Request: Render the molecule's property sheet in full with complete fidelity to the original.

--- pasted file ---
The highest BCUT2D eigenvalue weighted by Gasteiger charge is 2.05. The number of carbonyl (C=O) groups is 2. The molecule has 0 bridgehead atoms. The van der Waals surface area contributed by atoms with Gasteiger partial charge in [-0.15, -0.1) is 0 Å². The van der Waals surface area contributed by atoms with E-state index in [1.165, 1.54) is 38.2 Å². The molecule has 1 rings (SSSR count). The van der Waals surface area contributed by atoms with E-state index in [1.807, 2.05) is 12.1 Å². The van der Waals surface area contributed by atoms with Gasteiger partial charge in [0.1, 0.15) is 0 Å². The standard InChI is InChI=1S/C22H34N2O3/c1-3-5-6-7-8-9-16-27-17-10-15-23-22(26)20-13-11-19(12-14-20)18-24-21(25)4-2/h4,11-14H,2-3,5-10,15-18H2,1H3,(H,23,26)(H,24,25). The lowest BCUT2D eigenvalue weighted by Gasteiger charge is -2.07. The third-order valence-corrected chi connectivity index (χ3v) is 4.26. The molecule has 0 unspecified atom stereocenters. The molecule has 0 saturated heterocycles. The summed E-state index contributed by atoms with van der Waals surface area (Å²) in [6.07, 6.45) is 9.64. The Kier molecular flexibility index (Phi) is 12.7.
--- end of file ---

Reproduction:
The highest BCUT2D eigenvalue weighted by Gasteiger charge is 2.05. The number of carbonyl (C=O) groups is 2. The molecule has 0 bridgehead atoms. The van der Waals surface area contributed by atoms with Gasteiger partial charge in [-0.15, -0.1) is 0 Å². The van der Waals surface area contributed by atoms with E-state index in [1.165, 1.54) is 38.2 Å². The molecule has 1 rings (SSSR count). The van der Waals surface area contributed by atoms with E-state index in [1.807, 2.05) is 12.1 Å². The van der Waals surface area contributed by atoms with Gasteiger partial charge in [0.1, 0.15) is 0 Å². The standard InChI is InChI=1S/C22H34N2O3/c1-3-5-6-7-8-9-16-27-17-10-15-23-22(26)20-13-11-19(12-14-20)18-24-21(25)4-2/h4,11-14H,2-3,5-10,15-18H2,1H3,(H,23,26)(H,24,25). The lowest BCUT2D eigenvalue weighted by Gasteiger charge is -2.07. The third-order valence-corrected chi connectivity index (χ3v) is 4.26. The molecule has 0 unspecified atom stereocenters. The molecule has 0 saturated heterocycles. The summed E-state index contributed by atoms with van der Waals surface area (Å²) in [6.07, 6.45) is 9.64. The Kier molecular flexibility index (Phi) is 12.7.